Potential Whelping Problems to Watch For

Source: PetWave, Updated on July 16, 2015
Birth

Potential Whelping Problems

Many breeders rarely encounter whelping problems, while others face them fairly frequently. Breeders of brachycephalic breeds – those with broad skulls and flat faces, like Bulldogs, French Bulldogs, Pugs and Boston Terriers – have problems so often that many routinely schedule cesarean sections before their dogs go into labor. “Dystocia” is the medical term for a difficult birth. Knowledgeable breeders and veterinarians have made some broad generalizations about whelping:

  1. Large breeds, and breeds with long legs, tend to have fewer problems delivering puppies.
  2. Short-legged breeds, and breeds with heads that are disproportionately large compared to their bodies, tend to have more whelping problems.
  3. Older females, fat females and those delivering large litters have a greater chance of dystocia.

Common Signs To Watch For

Here are some of the more common signs suggesting that the whelping isn’t proceeding normally:

  • Labor starts less than 57 days after the breeding (too early)
  • Labor hasn’t started by 68 days after the breeding (too late)
  • Stage I labor lasts more than 4 hours
  • Strenuous stage II labor lasts 30 minutes with no signs of a puppy; steady straining and hard contractions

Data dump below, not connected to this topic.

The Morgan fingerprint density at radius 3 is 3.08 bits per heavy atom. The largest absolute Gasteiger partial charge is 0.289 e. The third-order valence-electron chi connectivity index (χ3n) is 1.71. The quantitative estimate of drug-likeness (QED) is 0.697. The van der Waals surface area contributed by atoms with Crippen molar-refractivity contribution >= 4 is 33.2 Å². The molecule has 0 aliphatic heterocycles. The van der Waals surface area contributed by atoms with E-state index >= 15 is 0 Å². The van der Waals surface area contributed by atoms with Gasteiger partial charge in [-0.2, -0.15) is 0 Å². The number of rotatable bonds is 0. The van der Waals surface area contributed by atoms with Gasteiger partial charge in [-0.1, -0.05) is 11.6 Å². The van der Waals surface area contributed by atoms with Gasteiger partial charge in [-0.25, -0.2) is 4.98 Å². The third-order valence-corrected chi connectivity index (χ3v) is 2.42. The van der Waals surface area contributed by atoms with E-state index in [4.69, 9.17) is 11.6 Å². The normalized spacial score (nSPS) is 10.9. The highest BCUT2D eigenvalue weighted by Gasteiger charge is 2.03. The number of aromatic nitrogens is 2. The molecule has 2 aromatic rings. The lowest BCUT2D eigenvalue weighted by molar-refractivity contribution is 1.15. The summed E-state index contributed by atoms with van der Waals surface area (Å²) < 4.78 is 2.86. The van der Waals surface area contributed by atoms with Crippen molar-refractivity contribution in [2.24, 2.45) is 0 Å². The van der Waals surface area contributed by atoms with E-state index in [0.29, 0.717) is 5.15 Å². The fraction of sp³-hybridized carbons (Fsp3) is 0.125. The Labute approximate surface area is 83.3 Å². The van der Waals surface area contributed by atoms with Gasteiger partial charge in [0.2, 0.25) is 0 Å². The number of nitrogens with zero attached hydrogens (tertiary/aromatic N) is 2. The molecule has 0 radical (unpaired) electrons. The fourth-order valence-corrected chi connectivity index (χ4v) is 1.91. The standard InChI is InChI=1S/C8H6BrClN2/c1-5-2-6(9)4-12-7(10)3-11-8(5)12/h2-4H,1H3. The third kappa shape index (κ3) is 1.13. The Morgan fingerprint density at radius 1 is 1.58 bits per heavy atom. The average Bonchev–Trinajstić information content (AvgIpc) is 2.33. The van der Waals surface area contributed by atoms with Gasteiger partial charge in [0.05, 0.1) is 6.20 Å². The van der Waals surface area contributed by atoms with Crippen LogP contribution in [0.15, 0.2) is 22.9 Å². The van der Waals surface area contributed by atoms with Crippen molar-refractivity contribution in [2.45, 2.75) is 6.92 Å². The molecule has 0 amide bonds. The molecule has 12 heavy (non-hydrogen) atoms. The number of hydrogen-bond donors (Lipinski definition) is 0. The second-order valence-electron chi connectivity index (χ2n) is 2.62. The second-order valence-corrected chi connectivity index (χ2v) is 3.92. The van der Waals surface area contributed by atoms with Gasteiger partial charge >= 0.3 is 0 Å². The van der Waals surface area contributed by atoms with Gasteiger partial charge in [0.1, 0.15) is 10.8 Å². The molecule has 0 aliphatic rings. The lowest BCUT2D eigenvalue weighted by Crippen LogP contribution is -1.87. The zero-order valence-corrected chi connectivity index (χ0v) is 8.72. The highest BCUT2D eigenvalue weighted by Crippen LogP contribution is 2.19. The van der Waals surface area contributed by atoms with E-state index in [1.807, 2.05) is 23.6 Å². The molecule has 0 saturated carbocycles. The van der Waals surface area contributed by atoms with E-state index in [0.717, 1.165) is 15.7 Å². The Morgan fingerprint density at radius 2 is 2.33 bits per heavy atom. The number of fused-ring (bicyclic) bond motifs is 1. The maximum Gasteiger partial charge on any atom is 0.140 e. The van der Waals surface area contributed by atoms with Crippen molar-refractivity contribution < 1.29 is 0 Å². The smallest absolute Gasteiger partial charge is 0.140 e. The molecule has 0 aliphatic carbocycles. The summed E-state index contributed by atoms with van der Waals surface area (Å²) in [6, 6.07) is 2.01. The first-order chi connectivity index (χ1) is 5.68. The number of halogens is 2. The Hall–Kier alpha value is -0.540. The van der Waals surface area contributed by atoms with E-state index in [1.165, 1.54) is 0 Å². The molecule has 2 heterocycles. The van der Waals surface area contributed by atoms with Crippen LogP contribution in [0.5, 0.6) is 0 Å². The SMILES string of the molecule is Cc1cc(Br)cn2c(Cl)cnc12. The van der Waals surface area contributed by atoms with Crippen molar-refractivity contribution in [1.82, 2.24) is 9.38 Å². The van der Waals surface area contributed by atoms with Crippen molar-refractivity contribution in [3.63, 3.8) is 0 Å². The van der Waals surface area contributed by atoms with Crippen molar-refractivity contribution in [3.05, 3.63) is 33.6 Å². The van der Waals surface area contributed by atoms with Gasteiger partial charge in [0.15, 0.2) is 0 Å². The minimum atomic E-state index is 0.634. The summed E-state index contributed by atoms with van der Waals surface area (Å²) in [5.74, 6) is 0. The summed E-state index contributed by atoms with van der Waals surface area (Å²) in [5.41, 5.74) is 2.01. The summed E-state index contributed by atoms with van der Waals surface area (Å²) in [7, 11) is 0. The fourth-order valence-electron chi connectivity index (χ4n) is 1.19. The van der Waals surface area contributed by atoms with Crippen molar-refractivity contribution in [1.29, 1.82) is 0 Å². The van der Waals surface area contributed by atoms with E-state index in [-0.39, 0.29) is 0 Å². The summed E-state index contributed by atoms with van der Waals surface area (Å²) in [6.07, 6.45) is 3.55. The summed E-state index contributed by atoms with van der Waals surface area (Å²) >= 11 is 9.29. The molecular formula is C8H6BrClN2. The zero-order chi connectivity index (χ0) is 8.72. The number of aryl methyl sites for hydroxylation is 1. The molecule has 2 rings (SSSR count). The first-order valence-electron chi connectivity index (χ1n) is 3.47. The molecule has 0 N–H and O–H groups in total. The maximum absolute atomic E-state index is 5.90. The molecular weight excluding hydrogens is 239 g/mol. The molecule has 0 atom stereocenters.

• More than three hours between puppies
  • Few or no contractions for 1 to 2 hours after part of the litter has been whelped (uterine inertia; more common in small, short-legged breeds and overweight, out-of-condition females)
  • A puppy is stuck in the birth canal and isn’t moving
  • Only the puppy’s appears, with no further movement
  • A puppy is coming out rump first (breech delivery), or front feet first (posterior presentation); these are common and are not cause for immediate concern, if all else proceeds normally
  • A puppy is coming out upside down, either head first or in breech position, with its stomach being pressed on by the roof of the pelvis
  • A puppy is in the birth canal with its head turned backwards and its neck or back appearing in the vulva
  • Two puppies are trying to come out at the same time
  • The protective fetal sac filled with amniotic fluid that looks like a bubble (“waterbag”) is coming out the vulva but doesn’t break and no puppy comes out
  • The waterbag breaks inside the birth canal (a “dry delivery”)
  • A puppy is born alive but has obvious birth defects (cleft palate, hare lip, intestines outside the abdomen, edema/“water puppies,”)
  • Signs of distress or pain in the dam; hyperventilation; rapid pulse; weak pulse
  • Mother shows no interest in her puppies
  • Dark green, bright red or pale, foul-smelling vaginal discharge
  • Lethargy or weakness in the dam
  • Mother is trembling, convulsing or recumbent

Special Notes

Owners should call their veterinarian if any of these things happen. A shot of oxytocin, or a cesarean section, may be necessary to save the lives of the puppies and their mother. Sometimes, puppies are stillborn, and there is nothing that a responsible breeder could have done or can do about it.

Basic Care Topics

Dog Health Center

Lead Poisoning

Dogs can be poisoned when they ingest lead – especially if they have repeated exposure to the substance. Lead is found in a number of places and in a number of different things

Learn more about: Lead Poisoning